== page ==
Power and Partnership – Romance

This is part of an exploration of Power, Partnership, and Symmetry.

In romance so many seek a relationship of balance and symmetry where the needs, interests, and pursuits of both parties match in every way. When courting, a delicate balance is often maintained where each party ventures forth enough to intrigue but fears to offer too much lest they be taken advantage of by the other. In this way many relationships become a game with winners and losers where at the end one delivers the wound, the other ends up broken.

In romance our needs are often far more variable than they are in business (though the topic of the true depth of our needs from employment and tenancy could be an interesting topic on its own). What we want and need and what we have or are willing to offer can not only be quite different than many we meet, but are prone to change as we grow and discover. Finding a partnership that matches perfectly in a symmetrical way seems an impossibility to me. And even should chance deign to give you such a thing, how likely is it to stay the same? How likely are you to stay the same person and your partner to continue to match you as they did when stars first aligned?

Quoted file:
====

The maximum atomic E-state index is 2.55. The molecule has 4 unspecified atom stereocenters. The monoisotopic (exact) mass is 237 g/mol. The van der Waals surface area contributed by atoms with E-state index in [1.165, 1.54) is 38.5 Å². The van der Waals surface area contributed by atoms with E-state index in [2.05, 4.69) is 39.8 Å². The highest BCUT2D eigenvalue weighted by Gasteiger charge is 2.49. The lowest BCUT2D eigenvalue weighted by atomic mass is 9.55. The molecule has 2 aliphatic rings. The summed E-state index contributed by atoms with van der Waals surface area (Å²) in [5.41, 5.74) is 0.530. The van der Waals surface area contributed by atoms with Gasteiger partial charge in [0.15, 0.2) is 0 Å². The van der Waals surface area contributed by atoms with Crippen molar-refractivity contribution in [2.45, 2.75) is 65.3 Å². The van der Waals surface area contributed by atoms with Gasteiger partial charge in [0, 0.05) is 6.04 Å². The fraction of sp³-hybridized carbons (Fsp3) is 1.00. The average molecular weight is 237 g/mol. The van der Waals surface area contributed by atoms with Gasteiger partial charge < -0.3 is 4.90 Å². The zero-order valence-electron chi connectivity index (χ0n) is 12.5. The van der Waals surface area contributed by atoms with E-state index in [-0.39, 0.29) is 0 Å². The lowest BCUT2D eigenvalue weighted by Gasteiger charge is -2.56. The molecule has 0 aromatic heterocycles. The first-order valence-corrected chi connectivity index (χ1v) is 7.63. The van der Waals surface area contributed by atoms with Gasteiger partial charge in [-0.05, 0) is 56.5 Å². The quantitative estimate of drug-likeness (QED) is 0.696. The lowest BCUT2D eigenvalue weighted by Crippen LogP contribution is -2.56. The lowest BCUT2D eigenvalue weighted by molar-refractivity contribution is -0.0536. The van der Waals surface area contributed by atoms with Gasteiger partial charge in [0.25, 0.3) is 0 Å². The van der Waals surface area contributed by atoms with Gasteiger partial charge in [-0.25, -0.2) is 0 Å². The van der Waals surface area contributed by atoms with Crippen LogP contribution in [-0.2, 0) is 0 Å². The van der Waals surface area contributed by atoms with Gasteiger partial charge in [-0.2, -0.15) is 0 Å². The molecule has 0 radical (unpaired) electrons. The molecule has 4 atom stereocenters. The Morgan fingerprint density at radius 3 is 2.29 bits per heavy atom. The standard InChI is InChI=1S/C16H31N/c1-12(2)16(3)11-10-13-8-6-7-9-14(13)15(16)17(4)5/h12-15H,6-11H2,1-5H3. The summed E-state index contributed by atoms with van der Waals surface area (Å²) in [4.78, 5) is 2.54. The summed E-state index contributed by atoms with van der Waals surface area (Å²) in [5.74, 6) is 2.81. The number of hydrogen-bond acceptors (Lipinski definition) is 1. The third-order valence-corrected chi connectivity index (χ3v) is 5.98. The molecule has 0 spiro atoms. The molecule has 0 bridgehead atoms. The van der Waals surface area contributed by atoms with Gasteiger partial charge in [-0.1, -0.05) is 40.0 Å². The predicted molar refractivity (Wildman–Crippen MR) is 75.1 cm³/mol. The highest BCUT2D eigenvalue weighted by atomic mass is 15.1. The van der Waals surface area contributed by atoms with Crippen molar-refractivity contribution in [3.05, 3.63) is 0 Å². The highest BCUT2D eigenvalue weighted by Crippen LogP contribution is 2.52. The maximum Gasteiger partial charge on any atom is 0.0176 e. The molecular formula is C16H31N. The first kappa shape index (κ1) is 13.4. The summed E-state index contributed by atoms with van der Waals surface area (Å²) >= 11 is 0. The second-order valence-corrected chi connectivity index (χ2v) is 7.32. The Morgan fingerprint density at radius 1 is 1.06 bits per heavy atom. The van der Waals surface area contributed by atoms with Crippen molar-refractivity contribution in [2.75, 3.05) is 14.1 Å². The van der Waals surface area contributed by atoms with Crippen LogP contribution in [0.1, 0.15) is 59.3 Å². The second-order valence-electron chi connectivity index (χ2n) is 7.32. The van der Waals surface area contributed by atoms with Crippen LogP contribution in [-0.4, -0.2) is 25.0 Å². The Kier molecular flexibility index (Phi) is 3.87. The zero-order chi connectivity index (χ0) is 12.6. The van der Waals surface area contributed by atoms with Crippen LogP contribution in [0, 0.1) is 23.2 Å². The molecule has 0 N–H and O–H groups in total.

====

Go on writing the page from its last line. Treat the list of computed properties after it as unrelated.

It is not symmetry we should be seeking but understanding. When we understand our own needs and the needs of our partners in love, we can share the burden of seeing them met. This does not mean we need to meet them ourselves, simply that a partnership is a powerful place to work together to create solutions. I find the more I understand my needs and see each as something that can be understood and met individually and creatively, the more empowered I am to design a partnership and partnerships to meet them.

When you take ‘power’ out of a relationship and instead think of it as a partnership around meeting needs on either side, you put both parties into a position of strength. Symmetry or balance is not the desired outcome, instead partnership should be leveraged to create mutual fulfillment regardless of distribution. If you’re in a partnership where the other party does not see it as you do, and is unable to come around to your way of thinking, don’t try to leverage power. Instead leave the partnership and form one where mutual respect is a more cherished virtue.